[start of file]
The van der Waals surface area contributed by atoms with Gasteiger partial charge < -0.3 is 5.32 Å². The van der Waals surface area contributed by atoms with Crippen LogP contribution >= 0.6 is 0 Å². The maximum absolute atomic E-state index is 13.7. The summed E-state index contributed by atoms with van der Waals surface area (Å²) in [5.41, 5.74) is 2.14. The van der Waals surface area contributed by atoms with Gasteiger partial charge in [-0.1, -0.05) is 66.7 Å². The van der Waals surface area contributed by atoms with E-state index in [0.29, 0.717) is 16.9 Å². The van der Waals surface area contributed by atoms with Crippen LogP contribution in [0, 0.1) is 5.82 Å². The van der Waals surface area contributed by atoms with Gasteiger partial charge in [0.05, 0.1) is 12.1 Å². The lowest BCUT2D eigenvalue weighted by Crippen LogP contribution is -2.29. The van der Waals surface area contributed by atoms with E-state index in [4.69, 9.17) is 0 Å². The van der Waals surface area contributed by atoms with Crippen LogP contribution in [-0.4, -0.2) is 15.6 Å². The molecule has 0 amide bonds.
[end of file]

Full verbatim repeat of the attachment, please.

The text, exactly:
The van der Waals surface area contributed by atoms with Gasteiger partial charge < -0.3 is 5.32 Å². The van der Waals surface area contributed by atoms with Crippen LogP contribution >= 0.6 is 0 Å². The maximum absolute atomic E-state index is 13.7. The summed E-state index contributed by atoms with van der Waals surface area (Å²) in [5.41, 5.74) is 2.14. The van der Waals surface area contributed by atoms with Gasteiger partial charge in [-0.1, -0.05) is 66.7 Å². The van der Waals surface area contributed by atoms with E-state index in [0.29, 0.717) is 16.9 Å². The van der Waals surface area contributed by atoms with Crippen LogP contribution in [0, 0.1) is 5.82 Å². The van der Waals surface area contributed by atoms with Gasteiger partial charge in [0.05, 0.1) is 12.1 Å². The lowest BCUT2D eigenvalue weighted by Crippen LogP contribution is -2.29. The van der Waals surface area contributed by atoms with E-state index in [4.69, 9.17) is 0 Å². The van der Waals surface area contributed by atoms with Crippen LogP contribution in [-0.4, -0.2) is 15.6 Å². The molecule has 0 amide bonds.